Leverage is a practice that can help a business drive up its gains/losses. In business language, if a firm has fixed expenses in the P/L account or debt in Capital Structure, the firm is said to be levered. Nowadays, almost no business is away from it, but very few have struck a balance.
In finance, leverage is very closely related to fixed expenses. We can safely state that by introducing expenses that are fixed in nature, we are leveraging a firm. By fixed expenses, we refer to the expenses, the amount of which remains unchanged irrespective of the business’s activity. For example, an amount of investment made in fixed assets or interest paid on loans does not change with a normal change in the number of sales. Neither do they decrease with a decrease in sales, nor do they increase with an increase in sales.
Types of Leverage
There is a different basis for classifying business expenses. For our convenience, let us classify fixed expenses into operating fixed expenses such as depreciation on fixed expenses, salaries, etc. And fixed financial expenses such as interest and dividends on preference shares. Like them, leverages are also of two types – financial and operating.
Financial Leverage (FL)
A Degree of Financial Leverage is created with the help of the debt component in a company’s capital structure. The higher the debt, the higher would be the FL because with higher debt comes a higher amount of interest that needs to be paid. It can be good and bad for a business depending on the situation. If a firm can generate a higher return on investment (ROI) than the interest rate it is paying, leverage will have a positive effect on shareholder return. The darker side is that if the said situation is the opposite, higher leverage can take a business to the worst case, like bankruptcy.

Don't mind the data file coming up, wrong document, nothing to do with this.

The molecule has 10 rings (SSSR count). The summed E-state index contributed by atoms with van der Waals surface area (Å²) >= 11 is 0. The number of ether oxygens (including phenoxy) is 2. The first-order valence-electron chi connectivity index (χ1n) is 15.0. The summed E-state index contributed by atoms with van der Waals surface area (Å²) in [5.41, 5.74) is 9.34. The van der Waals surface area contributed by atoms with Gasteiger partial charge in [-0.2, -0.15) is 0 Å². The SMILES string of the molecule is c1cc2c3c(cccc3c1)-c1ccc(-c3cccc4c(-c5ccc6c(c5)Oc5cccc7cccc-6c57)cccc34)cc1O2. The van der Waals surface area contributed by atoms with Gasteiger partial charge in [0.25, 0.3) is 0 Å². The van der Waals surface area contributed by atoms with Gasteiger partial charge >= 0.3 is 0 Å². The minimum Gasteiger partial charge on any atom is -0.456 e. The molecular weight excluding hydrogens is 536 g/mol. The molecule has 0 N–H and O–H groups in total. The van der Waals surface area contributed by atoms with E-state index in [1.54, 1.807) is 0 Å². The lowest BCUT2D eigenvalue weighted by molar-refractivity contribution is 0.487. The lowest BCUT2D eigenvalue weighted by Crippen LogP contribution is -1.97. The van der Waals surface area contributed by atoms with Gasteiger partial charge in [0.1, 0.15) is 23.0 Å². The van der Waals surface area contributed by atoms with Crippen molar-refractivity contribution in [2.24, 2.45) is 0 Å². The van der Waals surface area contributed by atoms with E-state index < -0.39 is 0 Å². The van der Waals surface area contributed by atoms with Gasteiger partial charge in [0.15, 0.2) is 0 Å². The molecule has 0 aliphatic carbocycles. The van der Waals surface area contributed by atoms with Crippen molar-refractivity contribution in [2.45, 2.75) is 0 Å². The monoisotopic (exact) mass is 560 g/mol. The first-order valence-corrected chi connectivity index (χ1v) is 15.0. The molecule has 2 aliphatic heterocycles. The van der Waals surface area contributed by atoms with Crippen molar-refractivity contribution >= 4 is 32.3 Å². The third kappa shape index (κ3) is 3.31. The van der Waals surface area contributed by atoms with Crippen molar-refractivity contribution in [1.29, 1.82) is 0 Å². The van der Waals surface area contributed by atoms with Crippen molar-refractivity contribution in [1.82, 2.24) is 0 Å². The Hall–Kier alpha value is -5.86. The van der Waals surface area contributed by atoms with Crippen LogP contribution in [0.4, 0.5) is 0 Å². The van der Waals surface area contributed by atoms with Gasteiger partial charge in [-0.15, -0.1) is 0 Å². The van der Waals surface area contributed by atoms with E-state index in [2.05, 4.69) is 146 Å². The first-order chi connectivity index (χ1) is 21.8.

Operating Leverage (OL)
Just like the financial, it is a result of operating fixed expenses. The higher the fixed expense, the higher is the Operating Leverage. Like the FL had an impact on the shareholder’s return or, say, earnings per share, OL directly impacts the operating profits (Profits before Interest and Taxes). Under good economic conditions, an increase of 1% in sales will have more than a 1% change in operating profits.
So, you need to be very careful in adding any leverages to your business. And these are financial or operating, as it can also work as a double-edged sword.
Combined or Total Leverage is a combination of both operating and financial leverage.
Advantages and Disadvantages of Leverage
In totality, it has its advantages under good economic situations, and at the same time, it is not free from disadvantages.
Advantages of Higher Leverage
Take OL, and the operating profits can see a sharp increase with a slight change in sales as most parts of the expenses are stagnant and cannot further increase with sales.
Likewise, if we consider FL, the earnings share of each shareholder will increase significantly with an increase in operating profits. Here, the higher the degree of leverage, the higher will be the percentage increase in operating profits and earnings per share.
Disadvantages of Higher Leverage
It the risk of bankruptcy along with it. In the case of operating leverage, fixed expenses extend the break-even point for a business. Break-even means the minimum activity (sales) required for achieving a no loss / no-profit situation. Financial leverage increases the minimum requirement of operating profits to meet interest expenses. If the activity level is not attained, bankruptcy or cash losses become certain.
Looking at the pros and cons, it seems that a balance is required between the rewards and risks. The degree of leverage should not be too high, which invites bankruptcy, and on the contrary, it should not be too low that we lose out on the benefits, and the viability of a business itself comes under question.
Read more about Financial Leverage.